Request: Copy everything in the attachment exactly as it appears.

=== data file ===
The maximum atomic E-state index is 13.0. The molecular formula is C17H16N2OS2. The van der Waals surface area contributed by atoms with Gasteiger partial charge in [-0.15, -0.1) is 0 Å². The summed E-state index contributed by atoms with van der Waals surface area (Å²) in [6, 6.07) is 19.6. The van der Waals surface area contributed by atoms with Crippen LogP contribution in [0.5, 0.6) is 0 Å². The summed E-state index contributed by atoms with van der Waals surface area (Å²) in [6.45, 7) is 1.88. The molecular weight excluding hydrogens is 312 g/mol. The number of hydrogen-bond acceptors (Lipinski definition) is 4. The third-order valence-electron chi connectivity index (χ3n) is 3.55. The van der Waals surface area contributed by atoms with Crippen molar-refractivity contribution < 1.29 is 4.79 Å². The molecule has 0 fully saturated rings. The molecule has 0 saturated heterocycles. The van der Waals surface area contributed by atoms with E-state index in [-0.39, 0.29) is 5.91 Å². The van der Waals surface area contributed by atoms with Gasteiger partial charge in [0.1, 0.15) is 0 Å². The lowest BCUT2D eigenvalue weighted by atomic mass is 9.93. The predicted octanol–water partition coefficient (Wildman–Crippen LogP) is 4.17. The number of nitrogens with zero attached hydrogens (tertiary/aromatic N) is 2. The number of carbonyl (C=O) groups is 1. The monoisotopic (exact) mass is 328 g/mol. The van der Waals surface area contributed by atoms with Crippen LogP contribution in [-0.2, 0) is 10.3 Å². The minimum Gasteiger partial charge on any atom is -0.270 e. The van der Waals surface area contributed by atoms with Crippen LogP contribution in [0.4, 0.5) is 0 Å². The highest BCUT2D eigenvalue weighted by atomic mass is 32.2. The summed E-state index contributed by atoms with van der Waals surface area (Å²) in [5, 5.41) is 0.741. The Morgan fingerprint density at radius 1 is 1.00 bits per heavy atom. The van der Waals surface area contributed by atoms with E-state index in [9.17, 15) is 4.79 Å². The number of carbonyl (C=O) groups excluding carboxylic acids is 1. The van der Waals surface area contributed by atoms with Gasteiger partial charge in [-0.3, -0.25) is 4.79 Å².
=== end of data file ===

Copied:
The maximum atomic E-state index is 13.0. The molecular formula is C17H16N2OS2. The van der Waals surface area contributed by atoms with Gasteiger partial charge in [-0.15, -0.1) is 0 Å². The summed E-state index contributed by atoms with van der Waals surface area (Å²) in [6, 6.07) is 19.6. The van der Waals surface area contributed by atoms with Crippen LogP contribution in [0.5, 0.6) is 0 Å². The summed E-state index contributed by atoms with van der Waals surface area (Å²) in [6.45, 7) is 1.88. The molecular weight excluding hydrogens is 312 g/mol. The number of hydrogen-bond acceptors (Lipinski definition) is 4. The third-order valence-electron chi connectivity index (χ3n) is 3.55. The van der Waals surface area contributed by atoms with Crippen molar-refractivity contribution < 1.29 is 4.79 Å². The molecule has 0 fully saturated rings. The molecule has 0 saturated heterocycles. The van der Waals surface area contributed by atoms with E-state index in [-0.39, 0.29) is 5.91 Å². The van der Waals surface area contributed by atoms with Gasteiger partial charge in [0.1, 0.15) is 0 Å². The lowest BCUT2D eigenvalue weighted by atomic mass is 9.93. The predicted octanol–water partition coefficient (Wildman–Crippen LogP) is 4.17. The number of nitrogens with zero attached hydrogens (tertiary/aromatic N) is 2. The number of carbonyl (C=O) groups is 1. The monoisotopic (exact) mass is 328 g/mol. The van der Waals surface area contributed by atoms with Crippen LogP contribution in [-0.2, 0) is 10.3 Å². The minimum Gasteiger partial charge on any atom is -0.270 e. The van der Waals surface area contributed by atoms with Crippen LogP contribution in [0.4, 0.5) is 0 Å². The highest BCUT2D eigenvalue weighted by atomic mass is 32.2. The summed E-state index contributed by atoms with van der Waals surface area (Å²) in [5, 5.41) is 0.741. The Morgan fingerprint density at radius 1 is 1.00 bits per heavy atom. The van der Waals surface area contributed by atoms with E-state index in [9.17, 15) is 4.79 Å². The number of carbonyl (C=O) groups excluding carboxylic acids is 1. The van der Waals surface area contributed by atoms with Gasteiger partial charge in [-0.3, -0.25) is 4.79 Å².